Three Important Things You Need to Know About Food Supply Chain Disruption (And What It Means for Your Business)
Over the past 25 to 30 years the food manufacturing and distribution industry in Canada has experienced a shift due to the globalization of agriculture, trade liberalization and the effects we are seeing from climate change. While this global export and import system has been mutually beneficial in many ways, recent events have shown the potential drawbacks of relying on long distance sources for food production and supply.
Food supply chains all over the globe have experienced unprecedented disruptions over the past year which are due to the effects of the COVID-19 pandemic. This has brought on different and new pressures which have included a reduced availability of raw materials, shipping delays, rising shipping costs, and severe labour shortages.
The pandemic has highlighted the need to address rising food insecurity; while still being able to support the increasing call for local food sourcing to help bolster the domestic agri-food sector.
One of the key lessons that Hela has learned throughout this experience, is that companies need to use this time to redesign their supply chains while keeping future resilience in mind. We need to find a better balance between external and local sourcing, plus develop a wide range of source options to support increasingly uncertain supply chains.
Here are some important things that you need to know about food supply chain disruption:
1. Availability of Raw Materials
Food supply chain disruption can lead to certain raw materials no longer being widely available. This means sourcing raw materials for businesses will become more of a challenge and it will also become more expensive, as shortages occur while demands rise.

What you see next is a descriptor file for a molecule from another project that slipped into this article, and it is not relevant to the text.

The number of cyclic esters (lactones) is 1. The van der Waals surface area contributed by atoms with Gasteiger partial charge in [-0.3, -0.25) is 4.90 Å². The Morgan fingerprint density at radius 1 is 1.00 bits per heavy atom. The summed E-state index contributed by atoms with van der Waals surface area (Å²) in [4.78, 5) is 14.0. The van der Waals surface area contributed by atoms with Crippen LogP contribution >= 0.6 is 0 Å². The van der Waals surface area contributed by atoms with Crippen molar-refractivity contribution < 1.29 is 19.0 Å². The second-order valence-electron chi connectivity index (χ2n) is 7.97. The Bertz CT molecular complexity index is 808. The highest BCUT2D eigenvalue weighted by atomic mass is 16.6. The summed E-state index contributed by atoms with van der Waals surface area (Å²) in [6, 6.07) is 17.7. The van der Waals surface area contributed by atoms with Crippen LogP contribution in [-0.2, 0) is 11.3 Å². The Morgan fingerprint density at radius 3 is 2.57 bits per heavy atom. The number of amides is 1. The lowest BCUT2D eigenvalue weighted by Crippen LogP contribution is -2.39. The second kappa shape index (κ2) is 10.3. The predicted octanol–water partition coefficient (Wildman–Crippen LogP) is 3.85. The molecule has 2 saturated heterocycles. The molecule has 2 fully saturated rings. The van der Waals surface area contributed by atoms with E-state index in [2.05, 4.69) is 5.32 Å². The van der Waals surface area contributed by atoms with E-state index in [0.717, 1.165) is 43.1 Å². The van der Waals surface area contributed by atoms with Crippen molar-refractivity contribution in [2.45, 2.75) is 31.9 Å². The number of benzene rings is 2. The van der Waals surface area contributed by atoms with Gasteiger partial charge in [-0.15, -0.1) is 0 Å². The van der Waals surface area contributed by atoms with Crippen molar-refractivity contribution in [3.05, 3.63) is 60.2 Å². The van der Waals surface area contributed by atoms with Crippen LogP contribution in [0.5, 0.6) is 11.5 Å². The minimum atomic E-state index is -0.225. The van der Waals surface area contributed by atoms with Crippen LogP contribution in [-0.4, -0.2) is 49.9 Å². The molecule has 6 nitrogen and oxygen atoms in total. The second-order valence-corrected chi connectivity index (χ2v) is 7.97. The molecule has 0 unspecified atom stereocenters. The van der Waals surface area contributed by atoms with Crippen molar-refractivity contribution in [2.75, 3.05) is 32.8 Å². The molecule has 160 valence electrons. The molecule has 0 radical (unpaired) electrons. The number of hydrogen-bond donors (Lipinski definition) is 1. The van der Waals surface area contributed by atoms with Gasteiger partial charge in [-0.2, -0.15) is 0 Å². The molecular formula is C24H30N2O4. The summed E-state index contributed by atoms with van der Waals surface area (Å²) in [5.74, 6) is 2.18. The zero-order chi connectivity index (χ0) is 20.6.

It didn’t always used to be like this. Historically and not too long ago, large quantities of food were harvested and the surplus stored in warehouses. Today, we’ve shifted to a “just in time” model. Canadian crop yields are predominantly wheat, canola oil, corn, soybean, barley, pea and oat; however, we rely heavily on outside sources for ingredients such as spices, dried fruits and vegetables, and food chemicals. The pandemic has clearly highlighted how this model is not ideal. When a crisis like this occurs and we are not able to get the food “just in time” – and consumers engage in “panic buying”. This can result in issues such as momentary shortages of certain ingredients and transportation capacity constraints.
An alternative solution would be to work with and source from a wider variety of suppliers at the local, regional, national, and continental levels. Companies should also start to think about maintaining larger raw ingredient inventory levels. Maintaining a broad product range of inventory can be more difficult to manage and more expensive to carry, but this also helps you mitigate risk and allow uninterrupted production schedules.
As an option, you can also reduce your product offerings, which will result in a leaner and more manageable product line with less risks and lowered costs. This can also free up time and resources to help you develop new and innovative products that have more easily sourced ingredients.
It will become even more important to invest in relationships with your supply chain partners, too. Having loyalty and open lines of communication with your suppliers and customers are the key to ensuring business continuity, now and post COVID-19.
Although not directly related to the COVID-19 pandemic, climate change has also played a large role in the erratic supply of raw materials within the food supply chain. Over the next 30 years, it is predicted that an uncertain and changing climate (increased number of droughts, severe storms, rising sea levels) will cause further food insecurity.
Maize and Wheat account for a good portion of the world’s calories and protein (especially in less developed countries); the rising greenhouse emissions mean a decline in production and harvest (Source: United Nations). Other industries such as Fishing will be heavily affected as well.